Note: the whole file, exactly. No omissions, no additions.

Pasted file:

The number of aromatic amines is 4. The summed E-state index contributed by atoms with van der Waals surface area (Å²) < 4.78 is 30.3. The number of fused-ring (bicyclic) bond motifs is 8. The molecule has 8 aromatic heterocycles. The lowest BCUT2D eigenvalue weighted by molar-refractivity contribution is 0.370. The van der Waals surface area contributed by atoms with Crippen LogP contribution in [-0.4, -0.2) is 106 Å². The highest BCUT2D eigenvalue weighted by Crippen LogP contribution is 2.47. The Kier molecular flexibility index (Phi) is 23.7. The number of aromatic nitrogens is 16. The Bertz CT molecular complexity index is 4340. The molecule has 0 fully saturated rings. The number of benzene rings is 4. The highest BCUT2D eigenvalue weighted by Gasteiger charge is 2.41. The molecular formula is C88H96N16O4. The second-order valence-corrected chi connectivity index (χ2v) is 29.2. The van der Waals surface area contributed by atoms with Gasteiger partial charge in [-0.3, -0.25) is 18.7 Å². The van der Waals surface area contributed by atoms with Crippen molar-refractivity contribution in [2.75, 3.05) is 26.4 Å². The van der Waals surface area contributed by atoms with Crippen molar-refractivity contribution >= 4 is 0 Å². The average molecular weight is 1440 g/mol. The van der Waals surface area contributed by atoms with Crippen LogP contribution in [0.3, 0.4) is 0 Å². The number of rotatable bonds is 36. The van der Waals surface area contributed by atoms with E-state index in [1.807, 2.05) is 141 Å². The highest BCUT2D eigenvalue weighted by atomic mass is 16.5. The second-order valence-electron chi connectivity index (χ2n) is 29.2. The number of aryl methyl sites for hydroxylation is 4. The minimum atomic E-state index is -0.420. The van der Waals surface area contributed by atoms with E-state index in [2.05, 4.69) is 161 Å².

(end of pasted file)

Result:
The number of aromatic amines is 4. The summed E-state index contributed by atoms with van der Waals surface area (Å²) < 4.78 is 30.3. The number of fused-ring (bicyclic) bond motifs is 8. The molecule has 8 aromatic heterocycles. The lowest BCUT2D eigenvalue weighted by molar-refractivity contribution is 0.370. The van der Waals surface area contributed by atoms with Crippen LogP contribution in [-0.4, -0.2) is 106 Å². The highest BCUT2D eigenvalue weighted by Crippen LogP contribution is 2.47. The Kier molecular flexibility index (Phi) is 23.7. The number of aromatic nitrogens is 16. The Bertz CT molecular complexity index is 4340. The molecule has 0 fully saturated rings. The number of benzene rings is 4. The highest BCUT2D eigenvalue weighted by Gasteiger charge is 2.41. The molecular formula is C88H96N16O4. The second-order valence-corrected chi connectivity index (χ2v) is 29.2. The van der Waals surface area contributed by atoms with Gasteiger partial charge in [-0.3, -0.25) is 18.7 Å². The van der Waals surface area contributed by atoms with Crippen molar-refractivity contribution in [2.75, 3.05) is 26.4 Å². The van der Waals surface area contributed by atoms with Crippen molar-refractivity contribution >= 4 is 0 Å². The average molecular weight is 1440 g/mol. The van der Waals surface area contributed by atoms with Crippen LogP contribution in [0.3, 0.4) is 0 Å². The number of rotatable bonds is 36. The van der Waals surface area contributed by atoms with E-state index in [1.807, 2.05) is 141 Å². The highest BCUT2D eigenvalue weighted by atomic mass is 16.5. The second-order valence-electron chi connectivity index (χ2n) is 29.2. The number of aryl methyl sites for hydroxylation is 4. The minimum atomic E-state index is -0.420. The van der Waals surface area contributed by atoms with E-state index in [2.05, 4.69) is 161 Å².